The history of mesothelioma litigation dates back to the Industrial Revolution when asbestos use was in full force. Because mesothelioma has a latency period of up to 50 years, mesothelioma lawsuits have increased dramatically within the past 30 years. Below, we detail the history of mesothelioma litigation – from some of the earliest cases to asbestos litigation today
In 1965, a publication by the American Law Institute of The Restatement of the Law of Torts made it clear that anyone who sells or provides dangerous or defective products to a consumer is liable for the harm the product causes. Since the courts decided that asbestos manufacturers knew of the dangers of asbestos, this led to a substantial increase in the filing of tort litigation, which involves an injured victim seeking legal compensation from the individual or individuals who harmed them.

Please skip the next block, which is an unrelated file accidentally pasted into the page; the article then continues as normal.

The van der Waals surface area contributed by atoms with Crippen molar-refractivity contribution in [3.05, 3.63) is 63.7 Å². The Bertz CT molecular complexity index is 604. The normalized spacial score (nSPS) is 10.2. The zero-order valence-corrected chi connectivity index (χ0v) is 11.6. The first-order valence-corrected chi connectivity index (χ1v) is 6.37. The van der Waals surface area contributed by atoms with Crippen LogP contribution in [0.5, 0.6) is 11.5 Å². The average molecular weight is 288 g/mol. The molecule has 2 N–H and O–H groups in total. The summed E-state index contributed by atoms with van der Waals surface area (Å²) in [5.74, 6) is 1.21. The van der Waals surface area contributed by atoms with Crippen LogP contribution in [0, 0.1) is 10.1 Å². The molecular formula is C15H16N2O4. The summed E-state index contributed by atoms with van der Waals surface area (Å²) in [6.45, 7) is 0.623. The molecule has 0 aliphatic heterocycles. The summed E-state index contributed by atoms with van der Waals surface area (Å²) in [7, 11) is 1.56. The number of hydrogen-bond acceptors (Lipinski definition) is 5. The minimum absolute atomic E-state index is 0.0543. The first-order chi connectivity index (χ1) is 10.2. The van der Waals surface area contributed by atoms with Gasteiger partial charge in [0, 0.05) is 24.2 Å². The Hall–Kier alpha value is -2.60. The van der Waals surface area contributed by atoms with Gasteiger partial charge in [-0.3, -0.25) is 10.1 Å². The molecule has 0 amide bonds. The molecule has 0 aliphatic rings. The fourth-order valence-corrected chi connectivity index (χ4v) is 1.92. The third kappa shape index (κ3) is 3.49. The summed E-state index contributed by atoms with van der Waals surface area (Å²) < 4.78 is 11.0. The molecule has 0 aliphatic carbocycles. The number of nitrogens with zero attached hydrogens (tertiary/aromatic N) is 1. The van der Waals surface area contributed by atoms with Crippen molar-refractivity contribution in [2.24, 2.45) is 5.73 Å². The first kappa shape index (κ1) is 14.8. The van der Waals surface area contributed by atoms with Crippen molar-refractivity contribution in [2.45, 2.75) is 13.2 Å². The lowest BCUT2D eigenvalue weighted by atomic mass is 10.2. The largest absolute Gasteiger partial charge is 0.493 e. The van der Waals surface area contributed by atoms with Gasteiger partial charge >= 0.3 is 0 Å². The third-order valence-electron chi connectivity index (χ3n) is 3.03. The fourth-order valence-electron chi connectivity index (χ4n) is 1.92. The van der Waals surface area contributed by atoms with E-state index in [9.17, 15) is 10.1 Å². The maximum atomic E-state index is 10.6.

It was during this time that tort litigation became a popular substitute for both workers’ compensation systems and government-run trust funds. Workers’ compensation in particular was designed for instances such as broken arms and disabling conditions, not for occupational diseases. Also, many employers and their insurers would challenge their workers’ claims and avoid admitting asbestos was the cause of their harm. Because of this, the number of claims filed by individuals exposed to asbestos rose dramatically between the early 1980s and 2000s.
In 1990, a group of federal judges, called the the Judicial Panel on Multidistrict Litigation, was formed. This group froze all pending asbestos cases in the federal courts and sent them to a single judge in Philadelphia. This caused a delay in mesothelioma litigation across the country and led to the filing of mesothelioma lawsuits in the state courts rather than federal courts.